On my most recent trip to Africa, during my time in the Masai Mara I was fortunate enough to spend time with two different lionesses with cubs (including two of the tiniest cubs I have ever seen).  On an afternoon game drive, we first viewed the mother with the tiny cubs, and when they retreated into a thicket we turned our attention to the older cubs and the pride males that were snoozing nearby.  My guide Wilson thought that the males would soon start rousing themselves, so we had a sundowner drink and waited to see what would happen.

And much to my delight, while mama  and the boys lounged nearby, the two cubs climbed up onto a dead tree and began playing with each other.   And while it was growing dark, the camera I was using was  better equipped to deal with it (as was the camera operator!), and I managed to come away with a few usable shots.  And if you checked out that old post, you’ll notice I did say maybe this will happen again someday… You never know what you might find when you’re out on a game drive 🙂

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WPC: Against the Odds

2016-12-09: Feel Good Friday

This sighting made me smile; watching these cubs playing with each other while their Mom and the pride males lounged around nearby.

I’ll have a few more images to share from this experience in the coming weeks and months 🙂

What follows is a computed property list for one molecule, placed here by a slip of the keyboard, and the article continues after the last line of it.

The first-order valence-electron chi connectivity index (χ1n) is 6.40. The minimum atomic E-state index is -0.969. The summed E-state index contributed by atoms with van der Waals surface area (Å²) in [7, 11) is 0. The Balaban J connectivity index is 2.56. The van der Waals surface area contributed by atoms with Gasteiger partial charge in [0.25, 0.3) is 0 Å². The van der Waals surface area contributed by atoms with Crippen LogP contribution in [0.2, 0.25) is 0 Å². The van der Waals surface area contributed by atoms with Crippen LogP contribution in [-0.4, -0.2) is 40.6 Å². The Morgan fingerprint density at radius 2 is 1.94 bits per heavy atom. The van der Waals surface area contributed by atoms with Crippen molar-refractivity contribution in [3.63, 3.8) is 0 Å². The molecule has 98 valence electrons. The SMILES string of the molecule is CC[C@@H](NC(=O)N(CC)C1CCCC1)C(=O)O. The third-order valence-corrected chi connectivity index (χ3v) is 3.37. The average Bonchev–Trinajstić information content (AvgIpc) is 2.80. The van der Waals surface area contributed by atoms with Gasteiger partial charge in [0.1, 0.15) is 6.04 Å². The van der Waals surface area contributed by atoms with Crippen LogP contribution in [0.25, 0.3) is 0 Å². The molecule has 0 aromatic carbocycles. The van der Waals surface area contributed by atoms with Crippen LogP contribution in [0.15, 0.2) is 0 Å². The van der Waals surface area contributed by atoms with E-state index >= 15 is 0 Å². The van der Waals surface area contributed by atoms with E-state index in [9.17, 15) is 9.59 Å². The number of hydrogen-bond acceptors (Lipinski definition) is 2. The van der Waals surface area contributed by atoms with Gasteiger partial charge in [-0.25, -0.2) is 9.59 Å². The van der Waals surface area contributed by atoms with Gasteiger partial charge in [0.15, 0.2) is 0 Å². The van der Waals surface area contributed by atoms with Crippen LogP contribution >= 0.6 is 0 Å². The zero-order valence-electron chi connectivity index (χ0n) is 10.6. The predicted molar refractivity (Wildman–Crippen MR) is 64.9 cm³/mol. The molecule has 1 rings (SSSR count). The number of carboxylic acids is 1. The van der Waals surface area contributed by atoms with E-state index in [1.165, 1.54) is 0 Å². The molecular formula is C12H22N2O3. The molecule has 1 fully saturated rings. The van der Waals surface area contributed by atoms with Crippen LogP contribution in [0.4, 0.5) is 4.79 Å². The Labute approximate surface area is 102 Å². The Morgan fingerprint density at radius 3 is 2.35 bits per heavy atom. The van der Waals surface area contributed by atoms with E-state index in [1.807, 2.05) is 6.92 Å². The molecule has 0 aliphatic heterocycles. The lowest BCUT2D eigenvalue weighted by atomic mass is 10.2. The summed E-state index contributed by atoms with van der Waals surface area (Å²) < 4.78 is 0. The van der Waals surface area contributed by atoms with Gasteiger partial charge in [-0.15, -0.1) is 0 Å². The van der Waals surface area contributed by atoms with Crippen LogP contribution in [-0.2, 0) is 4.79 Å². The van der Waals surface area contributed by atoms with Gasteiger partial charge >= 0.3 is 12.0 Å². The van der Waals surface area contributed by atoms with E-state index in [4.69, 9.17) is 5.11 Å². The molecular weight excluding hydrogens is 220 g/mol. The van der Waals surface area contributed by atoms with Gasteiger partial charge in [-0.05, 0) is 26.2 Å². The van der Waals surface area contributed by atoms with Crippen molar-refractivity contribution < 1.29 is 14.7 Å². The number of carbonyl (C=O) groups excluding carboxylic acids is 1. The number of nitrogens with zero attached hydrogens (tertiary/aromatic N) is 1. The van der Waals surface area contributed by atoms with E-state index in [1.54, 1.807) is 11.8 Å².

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A pair of lion cubs playing tug of war with a stick.  Masai Mara, Kenya. September 2016.

Wishing everyone a great weekend ahead!

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2016-10-09: Holiday Photos

Every month the photo club I belong to has a photo topic of the month, as well as being able to submit a further 5 photos for review and discussion.  Since all I have captured since I returned home are a few grainy images of one of the local deer (and lots of my dog) I thought I would share them here as well.  I am hoping to get back into the swing of things with my “What I’ve seen this week” Sunday post very soon.

Until then, I hope you enjoy some images of Uganda and Kenya.

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This image stirs up so much for me.  I can almost smell the fever trees and the acacia and the scent of the elephants, I can almost hear the rumbles, the crunch of branches and chewing of leaves, I can almost feel the warm of the sunlight.  Working on these images takes me right back and gives me a mini mental holiday 🙂